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The Federal Election Commission’s general counsel has concluded that a prominent Mississippi Indian tribe could lose its ability to contribute to federal campaigns if it follows through with a plan to branch into the construction industry.

The Mississippi Band of Choctaw Indians, which operates the lucrative Golden Moon and Silver Star casinos in Philadelphia, Miss., recently set up the new tribal corporation called IKBI Inc. to seek federal construction contracts from several agencies, including the Federal Aviation Administration and the General Services Administration.

But a draft opinion drawn up by FEC lawyers — and preferred by the general counsel’s office — concludes that the Choctaws should be prohibited from making contributions to federal candidates, political parties and political committees once IKBI qualifies as a federal contractor.

Federal law specifically prohibits federal contractors from making any contribution to a political party, committee or candidate for public office out of their general revenue. Contractors, like any corporation, can set up PACs to contribute to federal candidates or incumbents instead.

But PACs can be expensive to create and operate, and American Indian tribes don’t necessarily fit neatly into the normal corporate structure or, for that matter, into the rest of the campaign-finance regulatory framework.

Under federal law, the Choctaws, as an Indian tribe, are allowed to use tribal funds to give directly to federal campaigns, without facing certain restrictions that limit other types of donors.

“The facts that the Tribe created IKBI, provided IKBI’s entire initial and supplemental capitalization, elects all members of IKBI’s board of directors through another entity, shares its sovereign immunity with IKBI, and will indemnify the performance of IKBI on bonds it must obtain, demonstrate that IKBI is not a separate and distinct entity from the Tribe,” the draft FEC advisory opinion, which the agency recently posted on its Web site, states.

Lawyers for the Choctaws had asked the FEC for an advisory opinion on the matter earlier this year, and members of the campaign watchdog agency will make a final ruling Thursday on the complex issue at a public meeting.

However, an alternative advisory opinion concludes that IKBI’s status as a federal contractor is separate from the tribe’s political activities and would not affect the tribe’s campaign contributions.

Unlike the first draft, the second analysis oppositely reasons that the tribe and the business are distinct and separate because of the incorporation of IKBI, the separate leasing and ownership of property and the fact that the construction company has a different legal counsel, bank account, tax identification number and employees than the tribe.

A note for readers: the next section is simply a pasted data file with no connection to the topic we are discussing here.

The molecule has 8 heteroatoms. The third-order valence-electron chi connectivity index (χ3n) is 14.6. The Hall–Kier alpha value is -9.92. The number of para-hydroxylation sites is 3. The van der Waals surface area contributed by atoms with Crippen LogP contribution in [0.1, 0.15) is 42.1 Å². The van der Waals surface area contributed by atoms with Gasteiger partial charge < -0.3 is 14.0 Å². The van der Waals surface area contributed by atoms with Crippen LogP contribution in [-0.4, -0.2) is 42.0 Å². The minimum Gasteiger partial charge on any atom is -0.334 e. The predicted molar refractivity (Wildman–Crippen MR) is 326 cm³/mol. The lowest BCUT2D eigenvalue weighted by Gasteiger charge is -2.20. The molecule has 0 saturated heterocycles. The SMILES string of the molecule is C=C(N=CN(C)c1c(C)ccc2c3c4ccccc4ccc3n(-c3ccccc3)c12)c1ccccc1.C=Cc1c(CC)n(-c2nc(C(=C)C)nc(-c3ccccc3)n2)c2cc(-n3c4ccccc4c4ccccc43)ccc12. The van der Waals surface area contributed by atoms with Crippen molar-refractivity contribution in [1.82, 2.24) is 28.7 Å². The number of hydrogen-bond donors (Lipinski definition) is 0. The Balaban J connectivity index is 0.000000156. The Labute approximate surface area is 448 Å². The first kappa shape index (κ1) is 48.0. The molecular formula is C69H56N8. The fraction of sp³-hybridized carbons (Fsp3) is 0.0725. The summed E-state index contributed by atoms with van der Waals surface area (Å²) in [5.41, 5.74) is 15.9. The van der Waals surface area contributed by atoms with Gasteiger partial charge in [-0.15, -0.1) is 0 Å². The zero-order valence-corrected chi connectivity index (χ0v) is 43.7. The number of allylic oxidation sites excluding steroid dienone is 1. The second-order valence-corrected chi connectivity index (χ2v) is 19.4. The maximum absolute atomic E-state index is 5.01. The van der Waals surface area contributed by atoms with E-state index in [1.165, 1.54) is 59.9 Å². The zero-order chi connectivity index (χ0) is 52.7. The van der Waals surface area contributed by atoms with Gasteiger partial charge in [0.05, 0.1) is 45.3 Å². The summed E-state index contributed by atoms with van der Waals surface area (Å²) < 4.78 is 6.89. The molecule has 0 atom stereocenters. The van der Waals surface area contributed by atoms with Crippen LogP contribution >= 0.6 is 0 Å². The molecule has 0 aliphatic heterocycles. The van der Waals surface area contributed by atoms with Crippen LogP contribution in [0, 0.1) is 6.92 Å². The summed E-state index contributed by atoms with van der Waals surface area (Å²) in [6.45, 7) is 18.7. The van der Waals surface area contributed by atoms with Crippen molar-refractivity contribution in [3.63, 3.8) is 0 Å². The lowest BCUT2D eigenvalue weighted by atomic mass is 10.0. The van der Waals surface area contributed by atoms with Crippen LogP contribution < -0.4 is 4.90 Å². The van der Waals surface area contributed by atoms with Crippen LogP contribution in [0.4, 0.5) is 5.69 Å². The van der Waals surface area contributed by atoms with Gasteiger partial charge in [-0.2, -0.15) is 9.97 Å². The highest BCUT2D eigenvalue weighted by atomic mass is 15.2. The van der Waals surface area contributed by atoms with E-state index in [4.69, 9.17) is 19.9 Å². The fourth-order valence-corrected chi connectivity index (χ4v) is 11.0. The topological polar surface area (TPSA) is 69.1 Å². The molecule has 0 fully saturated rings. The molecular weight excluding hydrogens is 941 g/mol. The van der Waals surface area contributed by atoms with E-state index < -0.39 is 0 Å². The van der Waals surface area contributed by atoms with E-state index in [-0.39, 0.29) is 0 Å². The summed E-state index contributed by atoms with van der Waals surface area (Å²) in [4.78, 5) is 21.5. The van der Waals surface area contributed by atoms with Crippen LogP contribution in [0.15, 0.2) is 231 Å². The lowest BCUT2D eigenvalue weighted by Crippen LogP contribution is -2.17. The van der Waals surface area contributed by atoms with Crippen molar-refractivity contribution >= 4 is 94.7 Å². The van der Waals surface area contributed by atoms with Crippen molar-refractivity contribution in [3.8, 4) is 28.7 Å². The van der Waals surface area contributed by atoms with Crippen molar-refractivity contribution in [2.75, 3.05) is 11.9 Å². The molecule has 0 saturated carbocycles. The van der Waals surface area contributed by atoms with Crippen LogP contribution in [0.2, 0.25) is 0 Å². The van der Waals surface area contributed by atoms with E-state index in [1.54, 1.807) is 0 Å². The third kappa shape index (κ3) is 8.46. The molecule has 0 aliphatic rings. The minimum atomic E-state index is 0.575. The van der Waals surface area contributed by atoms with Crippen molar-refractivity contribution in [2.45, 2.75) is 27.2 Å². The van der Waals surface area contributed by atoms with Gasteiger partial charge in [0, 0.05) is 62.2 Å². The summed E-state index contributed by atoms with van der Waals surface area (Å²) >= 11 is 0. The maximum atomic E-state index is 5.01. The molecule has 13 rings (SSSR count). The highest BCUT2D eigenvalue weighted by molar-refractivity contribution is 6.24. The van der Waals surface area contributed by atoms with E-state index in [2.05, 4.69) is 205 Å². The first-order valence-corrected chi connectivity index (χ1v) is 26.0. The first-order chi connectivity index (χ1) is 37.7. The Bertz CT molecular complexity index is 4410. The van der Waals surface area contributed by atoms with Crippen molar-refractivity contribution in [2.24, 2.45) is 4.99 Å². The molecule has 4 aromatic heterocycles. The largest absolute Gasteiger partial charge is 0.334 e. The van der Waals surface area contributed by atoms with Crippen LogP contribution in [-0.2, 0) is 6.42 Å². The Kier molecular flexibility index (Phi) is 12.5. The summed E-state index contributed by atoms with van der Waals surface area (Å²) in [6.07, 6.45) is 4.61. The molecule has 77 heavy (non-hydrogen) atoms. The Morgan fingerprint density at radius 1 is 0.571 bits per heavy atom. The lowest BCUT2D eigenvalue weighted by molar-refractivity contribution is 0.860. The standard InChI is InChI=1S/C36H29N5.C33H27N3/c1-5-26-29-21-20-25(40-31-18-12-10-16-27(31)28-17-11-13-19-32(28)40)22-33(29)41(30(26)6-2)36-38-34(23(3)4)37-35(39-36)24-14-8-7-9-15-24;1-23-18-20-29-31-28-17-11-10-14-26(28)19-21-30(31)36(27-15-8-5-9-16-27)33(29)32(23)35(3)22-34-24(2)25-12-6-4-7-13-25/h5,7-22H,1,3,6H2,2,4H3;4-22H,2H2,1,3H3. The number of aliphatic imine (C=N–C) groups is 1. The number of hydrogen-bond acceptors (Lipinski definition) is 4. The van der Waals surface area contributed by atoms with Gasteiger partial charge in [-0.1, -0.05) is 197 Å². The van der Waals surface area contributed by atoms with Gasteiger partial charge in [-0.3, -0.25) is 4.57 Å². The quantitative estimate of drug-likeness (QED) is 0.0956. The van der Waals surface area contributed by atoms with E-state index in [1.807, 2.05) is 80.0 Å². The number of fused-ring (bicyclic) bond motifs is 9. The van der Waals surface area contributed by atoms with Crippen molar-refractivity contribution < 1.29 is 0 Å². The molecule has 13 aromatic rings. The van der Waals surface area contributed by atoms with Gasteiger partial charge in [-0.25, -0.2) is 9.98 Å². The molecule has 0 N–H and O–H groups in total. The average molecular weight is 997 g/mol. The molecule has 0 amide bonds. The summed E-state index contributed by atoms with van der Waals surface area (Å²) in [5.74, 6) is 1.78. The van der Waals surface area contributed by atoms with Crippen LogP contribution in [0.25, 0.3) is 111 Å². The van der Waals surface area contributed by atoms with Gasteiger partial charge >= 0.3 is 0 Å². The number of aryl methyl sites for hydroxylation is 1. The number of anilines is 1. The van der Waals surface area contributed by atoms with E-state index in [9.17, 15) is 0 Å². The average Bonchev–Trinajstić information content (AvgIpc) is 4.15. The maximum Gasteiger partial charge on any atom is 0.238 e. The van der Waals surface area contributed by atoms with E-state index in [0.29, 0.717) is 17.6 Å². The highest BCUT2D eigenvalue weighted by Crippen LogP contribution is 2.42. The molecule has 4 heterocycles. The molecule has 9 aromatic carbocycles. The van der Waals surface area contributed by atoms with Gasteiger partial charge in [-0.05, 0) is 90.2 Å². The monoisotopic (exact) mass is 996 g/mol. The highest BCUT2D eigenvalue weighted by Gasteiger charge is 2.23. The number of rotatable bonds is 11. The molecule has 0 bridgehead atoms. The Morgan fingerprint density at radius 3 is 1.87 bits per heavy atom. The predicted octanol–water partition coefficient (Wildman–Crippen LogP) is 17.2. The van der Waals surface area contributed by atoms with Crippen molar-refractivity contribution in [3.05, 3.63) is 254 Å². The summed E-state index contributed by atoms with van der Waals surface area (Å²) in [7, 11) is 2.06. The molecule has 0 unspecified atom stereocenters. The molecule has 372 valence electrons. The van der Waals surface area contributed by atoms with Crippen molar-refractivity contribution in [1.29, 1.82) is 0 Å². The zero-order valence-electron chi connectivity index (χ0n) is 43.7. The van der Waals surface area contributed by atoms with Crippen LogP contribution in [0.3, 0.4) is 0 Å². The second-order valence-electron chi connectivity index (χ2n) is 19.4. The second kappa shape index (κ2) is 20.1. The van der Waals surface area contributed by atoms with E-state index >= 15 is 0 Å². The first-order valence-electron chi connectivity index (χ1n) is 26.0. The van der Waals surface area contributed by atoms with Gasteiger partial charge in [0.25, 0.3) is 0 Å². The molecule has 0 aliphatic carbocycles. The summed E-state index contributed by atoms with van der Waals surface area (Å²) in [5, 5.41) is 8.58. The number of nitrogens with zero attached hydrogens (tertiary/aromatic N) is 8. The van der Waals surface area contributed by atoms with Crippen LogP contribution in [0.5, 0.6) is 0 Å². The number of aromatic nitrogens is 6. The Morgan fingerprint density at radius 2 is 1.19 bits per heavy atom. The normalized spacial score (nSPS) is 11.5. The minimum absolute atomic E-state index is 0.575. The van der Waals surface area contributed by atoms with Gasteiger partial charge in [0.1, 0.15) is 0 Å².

“The tribe may continue to make contributions as a ‘person’… subject to the condition that revenues from IKBI may not be used to fund these contributions,” the second analysis states.

In a March 3 memo to the commissioners, the general counsel urged the adoption of the first opinion, which concludes that the “the tribe and IKBI are inextricably linked.”

Over the past decade, the politically astute Choctaws have spent millions of dollars lobbying Congress and made millions more in political contributions.

Neither the tribe nor its lawyers returned calls seeking comment Tuesday, but last month a spokeswoman for the Choctaws said the tribe had sought the opinion “in an effort to remain in full compliance with all the rules and regulations governing the federal contracting process.”

In 2003-04 alone, the Choctaws gave more than $498,000 in donations to the campaigns of incumbent Members of Congress, party committees and prominent 527 groups.

The Choctaws have attracted unwanted scrutiny over the past year due to the tribe’s ties to former GOP lobbyist Jack Abramoff, who is at the center of federal investigation of his work on behalf of a half-dozen Indian tribes. Abramoff and Republican political consultant Michael Scanlon took in more than $80 million from the tribes from 2001 to 2004, and those payments are now being scrutinized by the Justice Department and other federal agencies, as well as by the Senate Indian Affairs Committee.

Abramoff, who no longer represents the Choctaws, was paid at least $11 million for lobbying services from the mid-1990s until 2004. The Choctaws also gave $1 million to a school that Abramoff founded, and millions more to other political organizations run by Abramoff’s allies.

In a statement she provided to Roll Call in early February, Choctaw spokeswoman Creda Stewart declined to anticipate what effect an adverse opinion from the FEC might have on IKBI’s future in the construction industry.

“We will continue to make business decisions based on what is best for our companies, our customers, and our employees and in compliance with all applicable law,” she said at that time. “Therefore, we will wait to take any action, or discuss any possible action, until after the FEC has issued its ruling.”

John Bresnahan contributed to this report.

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